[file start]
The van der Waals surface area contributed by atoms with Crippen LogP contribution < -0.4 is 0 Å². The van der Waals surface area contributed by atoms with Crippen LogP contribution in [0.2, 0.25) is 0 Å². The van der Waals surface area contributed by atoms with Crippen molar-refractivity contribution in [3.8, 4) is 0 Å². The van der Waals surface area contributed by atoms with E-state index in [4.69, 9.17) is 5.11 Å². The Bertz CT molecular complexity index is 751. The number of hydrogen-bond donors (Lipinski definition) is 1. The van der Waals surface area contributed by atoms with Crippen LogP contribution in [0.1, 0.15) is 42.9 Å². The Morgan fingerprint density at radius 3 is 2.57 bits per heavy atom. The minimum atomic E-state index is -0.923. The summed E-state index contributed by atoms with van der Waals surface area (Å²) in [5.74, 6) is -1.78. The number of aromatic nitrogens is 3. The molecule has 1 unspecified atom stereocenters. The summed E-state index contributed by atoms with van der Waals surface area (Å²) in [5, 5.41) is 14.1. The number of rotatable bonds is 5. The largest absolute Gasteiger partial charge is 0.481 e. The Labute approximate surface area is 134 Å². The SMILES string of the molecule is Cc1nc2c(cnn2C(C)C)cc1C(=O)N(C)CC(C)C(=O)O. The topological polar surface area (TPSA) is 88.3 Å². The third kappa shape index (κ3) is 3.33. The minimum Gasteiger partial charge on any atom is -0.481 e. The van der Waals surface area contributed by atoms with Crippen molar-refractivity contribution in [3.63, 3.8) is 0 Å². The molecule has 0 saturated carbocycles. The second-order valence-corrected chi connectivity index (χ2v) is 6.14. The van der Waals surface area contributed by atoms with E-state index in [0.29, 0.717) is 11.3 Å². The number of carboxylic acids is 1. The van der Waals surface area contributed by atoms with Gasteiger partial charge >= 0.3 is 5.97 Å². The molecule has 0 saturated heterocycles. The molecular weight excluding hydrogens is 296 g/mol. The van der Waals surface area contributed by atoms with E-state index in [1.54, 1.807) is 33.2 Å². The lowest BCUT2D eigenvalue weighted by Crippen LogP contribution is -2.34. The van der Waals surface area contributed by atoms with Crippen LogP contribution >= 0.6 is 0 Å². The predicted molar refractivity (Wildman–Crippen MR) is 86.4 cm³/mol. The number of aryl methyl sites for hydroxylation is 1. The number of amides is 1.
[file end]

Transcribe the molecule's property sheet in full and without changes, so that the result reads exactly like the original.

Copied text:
The van der Waals surface area contributed by atoms with Crippen LogP contribution < -0.4 is 0 Å². The van der Waals surface area contributed by atoms with Crippen LogP contribution in [0.2, 0.25) is 0 Å². The van der Waals surface area contributed by atoms with Crippen molar-refractivity contribution in [3.8, 4) is 0 Å². The van der Waals surface area contributed by atoms with E-state index in [4.69, 9.17) is 5.11 Å². The Bertz CT molecular complexity index is 751. The number of hydrogen-bond donors (Lipinski definition) is 1. The van der Waals surface area contributed by atoms with Crippen LogP contribution in [0.1, 0.15) is 42.9 Å². The Morgan fingerprint density at radius 3 is 2.57 bits per heavy atom. The minimum atomic E-state index is -0.923. The summed E-state index contributed by atoms with van der Waals surface area (Å²) in [5.74, 6) is -1.78. The number of aromatic nitrogens is 3. The molecule has 1 unspecified atom stereocenters. The summed E-state index contributed by atoms with van der Waals surface area (Å²) in [5, 5.41) is 14.1. The number of rotatable bonds is 5. The largest absolute Gasteiger partial charge is 0.481 e. The Labute approximate surface area is 134 Å². The SMILES string of the molecule is Cc1nc2c(cnn2C(C)C)cc1C(=O)N(C)CC(C)C(=O)O. The topological polar surface area (TPSA) is 88.3 Å². The third kappa shape index (κ3) is 3.33. The minimum Gasteiger partial charge on any atom is -0.481 e. The van der Waals surface area contributed by atoms with Crippen molar-refractivity contribution in [3.63, 3.8) is 0 Å². The molecule has 0 saturated carbocycles. The second-order valence-corrected chi connectivity index (χ2v) is 6.14. The van der Waals surface area contributed by atoms with E-state index in [0.29, 0.717) is 11.3 Å². The number of carboxylic acids is 1. The van der Waals surface area contributed by atoms with Gasteiger partial charge >= 0.3 is 5.97 Å². The molecule has 0 saturated heterocycles. The molecular weight excluding hydrogens is 296 g/mol. The van der Waals surface area contributed by atoms with E-state index in [1.54, 1.807) is 33.2 Å². The lowest BCUT2D eigenvalue weighted by Crippen LogP contribution is -2.34. The van der Waals surface area contributed by atoms with Crippen LogP contribution >= 0.6 is 0 Å². The predicted molar refractivity (Wildman–Crippen MR) is 86.4 cm³/mol. The number of aryl methyl sites for hydroxylation is 1. The number of amides is 1.